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By LA Weekly
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Tomdispatch.com is a news and analysis site run by Tom Englehardt at the Nation Institute. The following is an excerpt of a recent introduction and article from Tomdispatch about the rioting in France.
After two weeks of car-burning riots, not just the French but all of us in this fractured, globalizing world of ours have received what UPI's Martin Walker calls a "crash-course... in the sociology of the black and brown underclass" that rings France's cities. Much of what was to be quickly learned about this "rising up of one small part of a Western underclass culture that reaches from Paris to London to Los Angeles and beyond" was unexpected (though Americans who remember our far more violent urban riots of the late 1960s should be less than shocked). As Walker and Juan Cole point out, for instance, many of the immigrant poor, who came to France for jobs and whose children or grandchildren now find themselves jobless in that country's "outer cities," were neither Arab, nor Muslim, but black and originally from sub-Saharan Africa. During the riots, responding to those they sarcastically mocked as the "Gauls" (as in the classic French primary school history lesson which began, "Our ancestors, the Gauls..."), the young routinely ignored the calming voices of local Islamic leaders and their proclamations against rioting. As yet, this is neither a clash of religions, nor of civilizations. Whether, as in the post-1960s United States, a racist backlash and a right-wing movement sweep France into another political universe remains to be seen. In the U.S., if you wanted to stretch a point only slightly, you might say that what began locally and politically in the 1960s as anything but a clash of civilizations has ended with an occupying army in the Middle East led by a crusader President.
In any case, it's none too early to try to put the events in France into some perspective as both Francoise Mouly and Mark LeVine do below. Mouly, the art editor for the New Yorker and a chevalier in France's Order of Arts and Letters, reminds us that cars haven't been the only thing burning in France; that, in the human brain, words burn too -- and brightly at that. LeVine, a professor of Islamic studies who writes regularly for Tomdispatch, puts the recent riots and the response to them into the context of globalization and warns of the possibility of a grim backlash future on all sides. Tom
Semantic Attacks The War of Words in France By FranÃ§oise Mouly
Although we have seen countless images of cars burning in the poor and segregated suburbs of France, we have not heard much about the war of words that has accompanied them. Yet when you pay attention to the words, you begin to realize that the second and third generation French-African and French-Arab youths burning cars are a lot more French than they may be willing to acknowledge. As true Frenchmen, they understand the importance of discourse. Maybe to their detriment, they seem to parse the fine nuances of every word; then they fight back bitterly -- especially over having the last word, le dernier mot.
Facing off against them in the prolonged verbal sparring are three hommes d'Ã©tat (statesmen), each using a very different verbal strategy. The President, Jacques Chirac, may have acknowledged early on that "the absence of dialogue could lead to a dangerous confrontation," but then he neither spoke, nor encouraged his minions to speak. The haughty silence Chirac's government dispensed in response to night after night of provocative TV images was received as the ultimate affront by the "nine-three" -- the poor inhabitants of the Parisian department of Seine Saint-Denis where it all started. They clearly got the message: They were not even worthy of being talked to.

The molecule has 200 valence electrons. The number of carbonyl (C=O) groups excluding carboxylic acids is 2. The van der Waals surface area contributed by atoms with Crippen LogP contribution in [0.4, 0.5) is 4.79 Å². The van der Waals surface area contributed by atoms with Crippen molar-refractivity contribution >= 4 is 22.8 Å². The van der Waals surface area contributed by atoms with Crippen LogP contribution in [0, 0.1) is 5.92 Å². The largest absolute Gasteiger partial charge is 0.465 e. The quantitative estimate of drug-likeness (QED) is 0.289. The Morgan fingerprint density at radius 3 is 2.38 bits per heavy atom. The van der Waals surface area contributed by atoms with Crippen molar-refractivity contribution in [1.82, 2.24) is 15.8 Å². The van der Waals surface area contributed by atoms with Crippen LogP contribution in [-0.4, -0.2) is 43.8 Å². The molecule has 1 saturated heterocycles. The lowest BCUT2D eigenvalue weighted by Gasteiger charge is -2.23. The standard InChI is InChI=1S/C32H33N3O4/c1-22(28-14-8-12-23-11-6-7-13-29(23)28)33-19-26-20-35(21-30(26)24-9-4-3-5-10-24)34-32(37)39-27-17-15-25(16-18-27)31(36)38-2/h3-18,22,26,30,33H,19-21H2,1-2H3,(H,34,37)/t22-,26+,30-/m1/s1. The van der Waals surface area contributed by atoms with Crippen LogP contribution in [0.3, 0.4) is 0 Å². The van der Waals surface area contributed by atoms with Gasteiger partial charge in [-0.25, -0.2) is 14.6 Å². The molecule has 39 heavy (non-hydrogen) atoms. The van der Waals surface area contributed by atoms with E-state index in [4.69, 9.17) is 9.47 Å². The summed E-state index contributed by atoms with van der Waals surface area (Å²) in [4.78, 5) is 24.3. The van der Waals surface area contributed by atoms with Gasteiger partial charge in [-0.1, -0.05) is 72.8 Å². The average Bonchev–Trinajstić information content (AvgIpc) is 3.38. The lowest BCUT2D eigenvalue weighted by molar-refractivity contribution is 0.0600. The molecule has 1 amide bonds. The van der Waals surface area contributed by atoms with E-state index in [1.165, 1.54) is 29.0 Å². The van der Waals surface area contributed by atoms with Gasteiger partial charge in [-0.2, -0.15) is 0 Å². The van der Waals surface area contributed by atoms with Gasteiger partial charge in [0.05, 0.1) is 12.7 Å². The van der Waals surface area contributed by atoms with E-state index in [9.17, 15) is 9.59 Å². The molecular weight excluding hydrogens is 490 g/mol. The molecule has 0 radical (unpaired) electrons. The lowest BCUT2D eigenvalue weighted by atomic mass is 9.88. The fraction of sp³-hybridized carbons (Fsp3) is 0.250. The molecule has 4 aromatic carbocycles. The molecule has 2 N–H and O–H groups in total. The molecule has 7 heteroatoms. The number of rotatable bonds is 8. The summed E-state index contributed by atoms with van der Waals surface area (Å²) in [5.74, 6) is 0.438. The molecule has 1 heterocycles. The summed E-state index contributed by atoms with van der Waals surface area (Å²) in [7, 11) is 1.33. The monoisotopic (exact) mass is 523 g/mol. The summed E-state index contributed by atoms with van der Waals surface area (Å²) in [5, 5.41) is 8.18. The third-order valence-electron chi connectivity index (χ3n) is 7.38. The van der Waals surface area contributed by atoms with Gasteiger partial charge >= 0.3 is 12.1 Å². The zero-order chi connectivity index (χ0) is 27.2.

Chirac could afford to say nothing: After leading the French right-wing Gaullist party for the past thirty years and being president for the past ten, he will finally step down in time for the 2007 presidential election. This has created a heated contest between his two presumptive heirs, Minister of the Interior Nicolas Sarkozy and Prime Minister Dominique de Villepin. Although all three players are on the right, only Sarkozy is an economic neoliberal who advocates "openness, suppleness, and letting citizens make their own choices." A second-generation immigrant with a Greek-Jewish mother and a Hungarian father, Sarkozy openly admires American neoliberalism, Bill Clinton, Tony Blair, and Rudolph Giuliani. He regularly counteracted the lofty pronouncements of the patrician Chirac with comments like "I do what works." As one French ghetto kid put it, "He acts and speaks like a gang leader."
Earlier this year, as Sarkozy's popularity soared, many predicted he would replace Chirac in 2007. (At the moment, the French Left, with no viable candidate, seems to prefer to remain in opposition.) That was before Chirac brought de Villepin into the picture by appointing him prime minister. Besides being handsome, polished, and using the optional "de" in his last name (hence pegging himself as landed gentry), de Villepin, who was born in the former French colony of Morocco, is the consummate politician, a man who went to all the right schools and played by all the right rules. By September, polls were indicating that, though Sarkozy's brash "I'm telling it like it is" approach still appealed to working class supporters of the extreme right-wing Jean-Marie Le Pen and his Front National, the electoral pendulum had abruptly swung toward De Villepin.
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